I was very sad to hear about the tragic violence that happened at the Boston Marathon yesterday. It seems that April is the cruelest and craziest month for some people. This week, in particular, seems to be when certain people lose their minds and go on violent rampages. My thoughts and prayers are with those who have been directly affected by this act of terrorism. Peace be with you.

Roger McDuff

Roger McDuff

I was recently reminded of a brief obsession I had with Trinity Broadcasting Network… and its religious rock stars

Some of my readers may know that I often write reviews for Epinions.com. I’ve been writing on Epinions for over ten years, so I have a lot of reviews posted, any one of which is liable to be read and rated by another Epinions reader. Last week, someone rated a review I wrote about Trinity Broadcasting Network, a religious cable channel I kind of got hooked on back in the summer of 2003. I didn’t watch TBN because I’m especially religious. If I were religious, I doubt I’d get much out of televangelism anyway. I watched because TBN often has its unintentionally hilarious moments. TBN founder Paul Crouch, after all, once gave a very interesting speech about “doctrinal doo doo“.

Anyway, since someone had rated my review of TBN, I decided to read it again. Suddenly, I was reminded of how funny and entertaining televangelism can be, particularly among the musicians. I posted the review on one of my blogs and a reader whose mother was a fan for the same reasons I was, left me a comment about one of the entertainers I had mentioned in the review. When I wrote my review in 2003, I noticed a man with a very impressive full head of white hair that made me think of Q-tips. I didn’t mention the performer by name, but my reader knew exactly who he was and had some very funny anecdotes to share about him and his wife. Apparently, this guy is a star on TBN. His name is Roger McDuff.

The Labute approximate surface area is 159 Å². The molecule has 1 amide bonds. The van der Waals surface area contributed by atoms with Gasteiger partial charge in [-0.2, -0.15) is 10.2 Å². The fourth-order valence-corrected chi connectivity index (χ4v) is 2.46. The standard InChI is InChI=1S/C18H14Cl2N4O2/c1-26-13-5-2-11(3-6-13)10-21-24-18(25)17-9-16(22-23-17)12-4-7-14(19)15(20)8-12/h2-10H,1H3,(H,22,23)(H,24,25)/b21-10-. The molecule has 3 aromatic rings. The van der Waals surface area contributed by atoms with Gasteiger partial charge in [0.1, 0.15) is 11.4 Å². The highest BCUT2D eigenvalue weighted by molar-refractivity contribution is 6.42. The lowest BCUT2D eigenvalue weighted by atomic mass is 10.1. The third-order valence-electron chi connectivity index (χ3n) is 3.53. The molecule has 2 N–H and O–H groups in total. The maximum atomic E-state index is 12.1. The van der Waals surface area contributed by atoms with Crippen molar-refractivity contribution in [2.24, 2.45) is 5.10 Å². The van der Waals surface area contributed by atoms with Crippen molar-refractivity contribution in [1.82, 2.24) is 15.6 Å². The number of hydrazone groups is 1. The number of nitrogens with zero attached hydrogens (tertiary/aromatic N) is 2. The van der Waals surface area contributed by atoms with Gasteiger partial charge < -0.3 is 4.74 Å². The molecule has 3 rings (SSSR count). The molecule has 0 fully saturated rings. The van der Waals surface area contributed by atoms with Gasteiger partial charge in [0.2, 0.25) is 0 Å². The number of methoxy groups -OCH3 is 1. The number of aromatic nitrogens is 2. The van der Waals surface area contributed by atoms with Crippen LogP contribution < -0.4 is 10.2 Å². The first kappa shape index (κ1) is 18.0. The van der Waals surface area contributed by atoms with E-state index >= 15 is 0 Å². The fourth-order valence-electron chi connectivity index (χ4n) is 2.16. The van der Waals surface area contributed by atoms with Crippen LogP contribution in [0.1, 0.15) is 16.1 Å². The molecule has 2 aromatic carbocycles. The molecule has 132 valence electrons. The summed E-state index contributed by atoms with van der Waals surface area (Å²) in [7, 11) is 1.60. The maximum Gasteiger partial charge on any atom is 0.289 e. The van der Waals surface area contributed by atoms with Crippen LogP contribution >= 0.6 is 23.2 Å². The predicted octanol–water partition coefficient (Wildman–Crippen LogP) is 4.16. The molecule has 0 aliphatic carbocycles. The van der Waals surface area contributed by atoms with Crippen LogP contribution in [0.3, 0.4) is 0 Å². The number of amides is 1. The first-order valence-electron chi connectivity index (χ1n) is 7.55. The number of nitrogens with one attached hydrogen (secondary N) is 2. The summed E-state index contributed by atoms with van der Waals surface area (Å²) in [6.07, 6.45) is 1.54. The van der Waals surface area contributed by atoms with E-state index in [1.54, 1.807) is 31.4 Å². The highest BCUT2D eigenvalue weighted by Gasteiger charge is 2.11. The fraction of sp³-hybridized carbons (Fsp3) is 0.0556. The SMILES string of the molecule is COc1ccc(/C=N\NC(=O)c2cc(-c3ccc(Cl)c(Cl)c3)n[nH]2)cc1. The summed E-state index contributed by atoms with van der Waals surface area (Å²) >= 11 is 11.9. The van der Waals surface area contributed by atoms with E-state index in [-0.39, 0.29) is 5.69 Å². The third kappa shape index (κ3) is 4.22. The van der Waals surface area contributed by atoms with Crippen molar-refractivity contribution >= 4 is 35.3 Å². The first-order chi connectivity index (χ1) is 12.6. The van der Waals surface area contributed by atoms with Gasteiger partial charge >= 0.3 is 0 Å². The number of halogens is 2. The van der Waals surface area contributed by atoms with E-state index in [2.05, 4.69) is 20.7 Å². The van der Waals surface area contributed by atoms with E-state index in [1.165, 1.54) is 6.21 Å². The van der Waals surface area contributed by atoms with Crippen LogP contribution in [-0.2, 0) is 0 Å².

I found a clip of him on YouTube, performing in 1983 with pink haired Jan Crouch, co-founder of Trinity Broadcasting Network. I watched it, fascinated that this guy had made a career out of singing on TBN. While I don’t think his singing voice is terrible, his vocals are not particularly outstanding, nor is he much of a dancer. And yet back in 2003, he was still on TBN, cavorting with Jan Crouch. Obviously, McDuff has a lot of fans out there in TV land, even if his performance in the above clip reminds me a little of karaoke.